That's right – DIVORCE party. A party to celebrate the completion of a divorce. Sound strange? That's what I used to think…until I became a party planner and saw the positive side of this fast-growing trend.
Divorce parties have become a booming addition to the event planning industry in recent years. Of course, some tend to skew to the negative (think – cakes with knives, ex-husband photo dart boards, ex-wife piñatas…). But let me be perfectly clear about the philosophy I share with my clients when planning their divorce party: It's not about fanning the flames of hate. It's not about making a mockery of what was once a central part of your life, or about trashing the ex. Yes, getting divorced is very painful even in the best of circumstances, but it's much more productive to resist those negative impulses and focus instead on the positive aspects of your new life status.
It's important to remember, this whole thing started with love and marriage. I encourage my clients to choose the high road, to celebrate new beginnings with friends, family and fun. Women (or men) who are strong enough to get themselves out of a bad situation, for the sake of themselves and/or for their children, deserve to move on in an affirmative, liberating way. It's okay – even healthy – to feel relief and to look forward to moving on to the next chapter of your life. You just have to give yourself permission!
Says divorce attorney Helen M. Dukhan, co-founder and partner of HD Family Law Group, “My motto is: 'Nothing says a good day like a divorce'...not because I'm being funny, not because the process isn't difficult, long and sometimes super expensive, but because of how my clients feel when it's finalized and they are FREE! They are empowered. That is why I love my job, because I help my clients prepare for the divorce, guide them through it, and then I celebrate with them once it is over and done with."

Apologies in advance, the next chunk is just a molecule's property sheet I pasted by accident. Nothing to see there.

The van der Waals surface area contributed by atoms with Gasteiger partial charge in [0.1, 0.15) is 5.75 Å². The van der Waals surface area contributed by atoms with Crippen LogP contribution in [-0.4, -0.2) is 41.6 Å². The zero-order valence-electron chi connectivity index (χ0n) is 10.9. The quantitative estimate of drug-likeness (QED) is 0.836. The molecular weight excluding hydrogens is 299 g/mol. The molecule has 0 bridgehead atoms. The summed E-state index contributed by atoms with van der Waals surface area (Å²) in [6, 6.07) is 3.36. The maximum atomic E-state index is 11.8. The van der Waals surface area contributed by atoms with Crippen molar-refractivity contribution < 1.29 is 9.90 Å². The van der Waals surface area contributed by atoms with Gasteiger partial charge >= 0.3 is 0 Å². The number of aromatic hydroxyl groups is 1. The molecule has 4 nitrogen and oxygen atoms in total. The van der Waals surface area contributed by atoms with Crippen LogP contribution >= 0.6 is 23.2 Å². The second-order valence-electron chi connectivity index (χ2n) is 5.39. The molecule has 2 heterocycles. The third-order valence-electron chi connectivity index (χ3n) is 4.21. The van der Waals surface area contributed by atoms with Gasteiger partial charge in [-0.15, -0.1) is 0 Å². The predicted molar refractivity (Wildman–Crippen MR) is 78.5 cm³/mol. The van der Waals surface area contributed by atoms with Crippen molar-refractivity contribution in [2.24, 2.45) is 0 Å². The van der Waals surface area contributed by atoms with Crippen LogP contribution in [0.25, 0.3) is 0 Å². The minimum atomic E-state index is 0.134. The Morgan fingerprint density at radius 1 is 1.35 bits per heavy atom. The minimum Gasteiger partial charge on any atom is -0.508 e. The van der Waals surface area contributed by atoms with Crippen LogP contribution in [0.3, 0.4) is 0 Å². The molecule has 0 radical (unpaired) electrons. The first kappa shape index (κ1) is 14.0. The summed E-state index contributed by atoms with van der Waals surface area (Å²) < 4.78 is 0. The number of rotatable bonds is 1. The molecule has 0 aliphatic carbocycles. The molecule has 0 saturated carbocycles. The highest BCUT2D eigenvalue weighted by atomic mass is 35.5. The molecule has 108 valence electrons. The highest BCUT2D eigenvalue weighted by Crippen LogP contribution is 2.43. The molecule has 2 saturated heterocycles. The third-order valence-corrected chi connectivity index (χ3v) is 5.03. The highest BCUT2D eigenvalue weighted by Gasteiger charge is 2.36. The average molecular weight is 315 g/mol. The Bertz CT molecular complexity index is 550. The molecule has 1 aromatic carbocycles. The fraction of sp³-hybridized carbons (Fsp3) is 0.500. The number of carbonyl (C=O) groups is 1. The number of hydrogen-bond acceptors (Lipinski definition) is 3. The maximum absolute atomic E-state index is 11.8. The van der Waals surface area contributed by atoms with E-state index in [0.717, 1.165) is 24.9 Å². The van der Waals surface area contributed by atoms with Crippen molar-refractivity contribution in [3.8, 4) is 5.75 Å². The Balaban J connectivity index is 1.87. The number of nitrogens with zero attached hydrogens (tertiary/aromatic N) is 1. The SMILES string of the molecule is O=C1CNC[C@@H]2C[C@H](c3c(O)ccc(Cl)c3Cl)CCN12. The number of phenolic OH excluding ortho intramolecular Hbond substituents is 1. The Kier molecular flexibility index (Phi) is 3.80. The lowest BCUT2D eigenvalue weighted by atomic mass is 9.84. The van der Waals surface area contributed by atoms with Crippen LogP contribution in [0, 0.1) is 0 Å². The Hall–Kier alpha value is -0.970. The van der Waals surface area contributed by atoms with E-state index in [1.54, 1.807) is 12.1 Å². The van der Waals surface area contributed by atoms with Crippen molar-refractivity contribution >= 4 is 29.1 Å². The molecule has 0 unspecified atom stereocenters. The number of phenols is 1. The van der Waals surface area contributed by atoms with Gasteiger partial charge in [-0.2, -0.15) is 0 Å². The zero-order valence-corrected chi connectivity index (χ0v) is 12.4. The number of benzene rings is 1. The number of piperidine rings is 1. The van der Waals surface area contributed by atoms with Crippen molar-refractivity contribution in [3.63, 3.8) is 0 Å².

So…are you ready to open your mind to the idea of a divorce party? Here are 10 great reasons to feel good about your – or your friend's – choice to have one:
Show the world you're fine, you're strong, and you're moving forward.
Embrace new beginnings
This is the first day of the rest of your life. A party is a great way to kick off your new independence and leave the past behind.
Ease a difficult time
After going through a rough time, you deserve to surround yourself with supportive and encouraging people, and let them shower you with love. What could be better than having all your BFFs and loved ones together in the same place – celebrating YOU?
Take a risk
It might feel uncomfortable or unusual at first, but opening yourself up to a new experience will make you feel empowered.
Do something fun
Consider picking a fun theme and bringing it to life with special décor, a fancy cake, and even your own signature cocktail. Whatever works for you. Use your imagination!
Take some amazing photos
According to professional photographer, Celestina Ando, “photos are a great way to feel empowered." You'll have a whole new collection of great pics to look at and remind yourself how much you are loved. (Not to mention sharing them on social media – with you looking fabulous and having the time of your life!)
Open yourself up to meeting new people
Ask your guests to each bring a friend you can meet and expand your horizons. If you're ready, announce to your family and friends that you're open to dating again. You'd be surprised how quickly your network can grow.
Okay, this sounds shallow, but hey, now that your belongings have been split up, you may need stuff.
Express your gratitude